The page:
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The challenges found on the route to developing quantitative wildfire spread models are two-fold. First, there is the modeling challenge associated with providing accurate mathematical representations of the multi-physics processes that govern wildfire dynamics. Second, there is the data challenge associated with providing accurate estimates of the input data and parameters required by the models.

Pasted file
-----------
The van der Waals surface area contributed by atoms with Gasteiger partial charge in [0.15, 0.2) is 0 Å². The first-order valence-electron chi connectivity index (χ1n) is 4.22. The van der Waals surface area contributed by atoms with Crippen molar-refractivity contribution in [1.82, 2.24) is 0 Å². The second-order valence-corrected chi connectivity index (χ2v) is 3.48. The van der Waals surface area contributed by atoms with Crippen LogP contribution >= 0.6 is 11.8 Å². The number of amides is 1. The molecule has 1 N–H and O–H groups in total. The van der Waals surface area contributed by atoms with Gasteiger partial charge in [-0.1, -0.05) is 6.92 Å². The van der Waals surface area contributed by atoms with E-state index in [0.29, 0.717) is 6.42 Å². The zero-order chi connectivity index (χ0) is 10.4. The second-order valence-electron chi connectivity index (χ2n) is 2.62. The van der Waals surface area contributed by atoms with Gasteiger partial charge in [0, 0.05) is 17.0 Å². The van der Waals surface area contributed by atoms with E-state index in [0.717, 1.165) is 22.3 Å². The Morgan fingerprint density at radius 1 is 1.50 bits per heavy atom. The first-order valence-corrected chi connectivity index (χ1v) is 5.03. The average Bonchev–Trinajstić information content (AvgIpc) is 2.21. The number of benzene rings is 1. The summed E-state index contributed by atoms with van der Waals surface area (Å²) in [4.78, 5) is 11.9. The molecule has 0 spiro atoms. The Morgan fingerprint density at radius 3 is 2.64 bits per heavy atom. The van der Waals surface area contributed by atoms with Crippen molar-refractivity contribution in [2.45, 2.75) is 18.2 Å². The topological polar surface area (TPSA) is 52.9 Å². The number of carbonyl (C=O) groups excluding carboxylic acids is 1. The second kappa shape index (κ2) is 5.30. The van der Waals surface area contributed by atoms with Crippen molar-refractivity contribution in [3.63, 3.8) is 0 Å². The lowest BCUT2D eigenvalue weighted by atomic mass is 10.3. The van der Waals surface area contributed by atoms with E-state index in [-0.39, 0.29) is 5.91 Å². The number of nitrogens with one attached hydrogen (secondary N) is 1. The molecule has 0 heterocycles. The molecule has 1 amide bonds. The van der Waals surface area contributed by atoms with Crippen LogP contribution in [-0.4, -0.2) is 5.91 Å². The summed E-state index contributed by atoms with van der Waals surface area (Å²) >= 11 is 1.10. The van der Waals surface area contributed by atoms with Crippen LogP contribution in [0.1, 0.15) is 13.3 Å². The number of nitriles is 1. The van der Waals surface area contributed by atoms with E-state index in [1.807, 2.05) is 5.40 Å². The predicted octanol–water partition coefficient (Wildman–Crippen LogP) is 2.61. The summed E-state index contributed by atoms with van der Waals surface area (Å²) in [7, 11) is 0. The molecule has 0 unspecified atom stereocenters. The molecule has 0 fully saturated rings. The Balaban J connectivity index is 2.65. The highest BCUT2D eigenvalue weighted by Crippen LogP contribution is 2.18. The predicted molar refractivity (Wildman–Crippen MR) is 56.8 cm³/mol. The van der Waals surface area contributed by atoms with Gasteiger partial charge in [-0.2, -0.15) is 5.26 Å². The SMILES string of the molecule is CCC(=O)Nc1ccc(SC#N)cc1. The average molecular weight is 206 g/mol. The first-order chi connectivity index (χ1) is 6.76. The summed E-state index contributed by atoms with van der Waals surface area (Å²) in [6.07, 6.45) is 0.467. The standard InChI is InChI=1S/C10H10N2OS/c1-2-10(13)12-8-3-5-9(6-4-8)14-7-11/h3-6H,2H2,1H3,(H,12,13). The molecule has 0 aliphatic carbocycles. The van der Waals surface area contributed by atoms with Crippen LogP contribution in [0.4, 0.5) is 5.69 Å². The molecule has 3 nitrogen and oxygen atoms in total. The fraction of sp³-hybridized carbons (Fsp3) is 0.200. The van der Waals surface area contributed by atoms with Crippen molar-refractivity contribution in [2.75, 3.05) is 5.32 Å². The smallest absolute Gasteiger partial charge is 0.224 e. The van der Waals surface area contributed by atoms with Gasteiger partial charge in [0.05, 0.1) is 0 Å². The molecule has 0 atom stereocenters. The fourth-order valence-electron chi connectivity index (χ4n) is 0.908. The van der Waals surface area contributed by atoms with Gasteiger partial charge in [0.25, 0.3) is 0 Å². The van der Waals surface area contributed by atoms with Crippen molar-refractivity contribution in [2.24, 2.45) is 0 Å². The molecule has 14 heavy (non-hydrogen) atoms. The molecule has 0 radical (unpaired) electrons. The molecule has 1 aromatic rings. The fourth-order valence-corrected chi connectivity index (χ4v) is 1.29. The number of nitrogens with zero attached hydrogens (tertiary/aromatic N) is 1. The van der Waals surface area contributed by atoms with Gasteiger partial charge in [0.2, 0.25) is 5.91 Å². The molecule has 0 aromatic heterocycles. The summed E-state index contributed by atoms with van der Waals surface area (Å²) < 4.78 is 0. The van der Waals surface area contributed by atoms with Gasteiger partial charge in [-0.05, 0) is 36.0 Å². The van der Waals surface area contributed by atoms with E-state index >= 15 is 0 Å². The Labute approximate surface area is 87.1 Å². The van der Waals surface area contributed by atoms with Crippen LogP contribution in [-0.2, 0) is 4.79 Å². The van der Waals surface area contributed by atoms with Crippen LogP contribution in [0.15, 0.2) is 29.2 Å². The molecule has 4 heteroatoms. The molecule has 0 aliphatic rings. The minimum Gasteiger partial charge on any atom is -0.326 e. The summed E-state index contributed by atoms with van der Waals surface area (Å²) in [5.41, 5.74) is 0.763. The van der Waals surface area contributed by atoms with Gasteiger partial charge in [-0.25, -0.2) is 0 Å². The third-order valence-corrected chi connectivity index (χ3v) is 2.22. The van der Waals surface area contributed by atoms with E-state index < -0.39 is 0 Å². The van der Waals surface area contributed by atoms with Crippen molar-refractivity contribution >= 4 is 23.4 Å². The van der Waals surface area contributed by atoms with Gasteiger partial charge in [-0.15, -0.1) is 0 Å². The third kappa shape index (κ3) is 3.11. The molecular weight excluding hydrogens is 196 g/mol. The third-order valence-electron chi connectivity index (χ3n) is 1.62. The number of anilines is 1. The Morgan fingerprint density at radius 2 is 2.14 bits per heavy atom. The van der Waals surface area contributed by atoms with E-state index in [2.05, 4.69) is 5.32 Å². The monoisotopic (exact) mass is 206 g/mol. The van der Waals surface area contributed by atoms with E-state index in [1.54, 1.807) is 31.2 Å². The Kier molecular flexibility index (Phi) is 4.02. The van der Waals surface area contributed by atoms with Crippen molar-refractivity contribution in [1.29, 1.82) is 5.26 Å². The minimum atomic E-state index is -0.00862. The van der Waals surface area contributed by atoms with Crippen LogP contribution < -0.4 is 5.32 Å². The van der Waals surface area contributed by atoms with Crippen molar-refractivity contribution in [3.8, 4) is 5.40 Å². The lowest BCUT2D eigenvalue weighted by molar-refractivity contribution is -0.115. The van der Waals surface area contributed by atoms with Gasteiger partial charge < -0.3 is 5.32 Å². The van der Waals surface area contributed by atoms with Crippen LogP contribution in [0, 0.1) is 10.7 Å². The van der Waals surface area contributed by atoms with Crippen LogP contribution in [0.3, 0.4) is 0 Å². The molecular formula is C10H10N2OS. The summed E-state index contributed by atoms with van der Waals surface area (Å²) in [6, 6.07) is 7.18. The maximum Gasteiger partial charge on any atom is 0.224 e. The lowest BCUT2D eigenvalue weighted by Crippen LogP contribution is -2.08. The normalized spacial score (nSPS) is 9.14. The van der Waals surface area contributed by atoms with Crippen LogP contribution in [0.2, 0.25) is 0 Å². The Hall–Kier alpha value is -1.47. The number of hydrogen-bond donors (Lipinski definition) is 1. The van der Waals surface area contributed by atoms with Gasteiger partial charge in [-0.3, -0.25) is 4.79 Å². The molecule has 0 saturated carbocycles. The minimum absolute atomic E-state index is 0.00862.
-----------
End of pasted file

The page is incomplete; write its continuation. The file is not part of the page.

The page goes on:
One recent strategy to better account for time-varying weather conditions near the flame and the smoke plume consists in coupling a cost-effective front-tracking simulator of surface fire spread with a meso-scale three-dimensional atmospheric model. This system relies on a two-way coupling between the surface and the atmosphere. It is a promising strategy to predict fine-scale features of wildfire behavior as well as the atmospheric behavior (in terms of plume size, transport dispersion and smoke concentration) as demonstrated by the ANR-IDEA project.
➞ ANR-IDEA, see https://www.youtube.com/watch?v=C1-cfMmS1WM